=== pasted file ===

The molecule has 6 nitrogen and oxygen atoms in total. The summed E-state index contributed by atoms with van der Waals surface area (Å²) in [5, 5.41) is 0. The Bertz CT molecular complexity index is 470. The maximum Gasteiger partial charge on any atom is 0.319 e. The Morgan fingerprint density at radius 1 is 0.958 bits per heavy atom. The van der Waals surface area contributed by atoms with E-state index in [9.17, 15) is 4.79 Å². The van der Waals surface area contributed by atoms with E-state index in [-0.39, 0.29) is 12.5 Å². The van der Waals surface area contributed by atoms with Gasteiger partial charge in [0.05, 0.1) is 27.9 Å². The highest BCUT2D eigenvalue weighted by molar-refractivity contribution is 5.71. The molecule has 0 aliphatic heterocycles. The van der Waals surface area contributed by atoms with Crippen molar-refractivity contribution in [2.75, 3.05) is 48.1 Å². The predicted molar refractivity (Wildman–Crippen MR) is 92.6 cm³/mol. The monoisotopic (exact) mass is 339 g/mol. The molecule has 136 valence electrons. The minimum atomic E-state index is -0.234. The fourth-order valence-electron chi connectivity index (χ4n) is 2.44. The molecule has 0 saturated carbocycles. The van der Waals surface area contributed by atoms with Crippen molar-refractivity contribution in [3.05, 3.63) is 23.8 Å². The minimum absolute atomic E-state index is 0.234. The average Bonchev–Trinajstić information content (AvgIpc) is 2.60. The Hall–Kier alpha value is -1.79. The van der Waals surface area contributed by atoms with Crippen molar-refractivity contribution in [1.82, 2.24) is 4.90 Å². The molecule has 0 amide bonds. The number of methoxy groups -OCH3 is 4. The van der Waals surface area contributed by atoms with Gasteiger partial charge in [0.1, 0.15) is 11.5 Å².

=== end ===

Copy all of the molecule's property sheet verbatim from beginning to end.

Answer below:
The molecule has 6 nitrogen and oxygen atoms in total. The summed E-state index contributed by atoms with van der Waals surface area (Å²) in [5, 5.41) is 0. The Bertz CT molecular complexity index is 470. The maximum Gasteiger partial charge on any atom is 0.319 e. The Morgan fingerprint density at radius 1 is 0.958 bits per heavy atom. The van der Waals surface area contributed by atoms with E-state index in [9.17, 15) is 4.79 Å². The van der Waals surface area contributed by atoms with E-state index in [-0.39, 0.29) is 12.5 Å². The van der Waals surface area contributed by atoms with Gasteiger partial charge in [0.05, 0.1) is 27.9 Å². The highest BCUT2D eigenvalue weighted by molar-refractivity contribution is 5.71. The molecule has 0 aliphatic heterocycles. The van der Waals surface area contributed by atoms with Crippen molar-refractivity contribution in [2.75, 3.05) is 48.1 Å². The predicted molar refractivity (Wildman–Crippen MR) is 92.6 cm³/mol. The monoisotopic (exact) mass is 339 g/mol. The molecule has 136 valence electrons. The minimum atomic E-state index is -0.234. The fourth-order valence-electron chi connectivity index (χ4n) is 2.44. The molecule has 0 saturated carbocycles. The van der Waals surface area contributed by atoms with Crippen molar-refractivity contribution in [3.05, 3.63) is 23.8 Å². The minimum absolute atomic E-state index is 0.234. The average Bonchev–Trinajstić information content (AvgIpc) is 2.60. The Hall–Kier alpha value is -1.79. The van der Waals surface area contributed by atoms with Crippen molar-refractivity contribution in [1.82, 2.24) is 4.90 Å². The molecule has 0 amide bonds. The number of methoxy groups -OCH3 is 4. The van der Waals surface area contributed by atoms with Gasteiger partial charge in [0.1, 0.15) is 11.5 Å².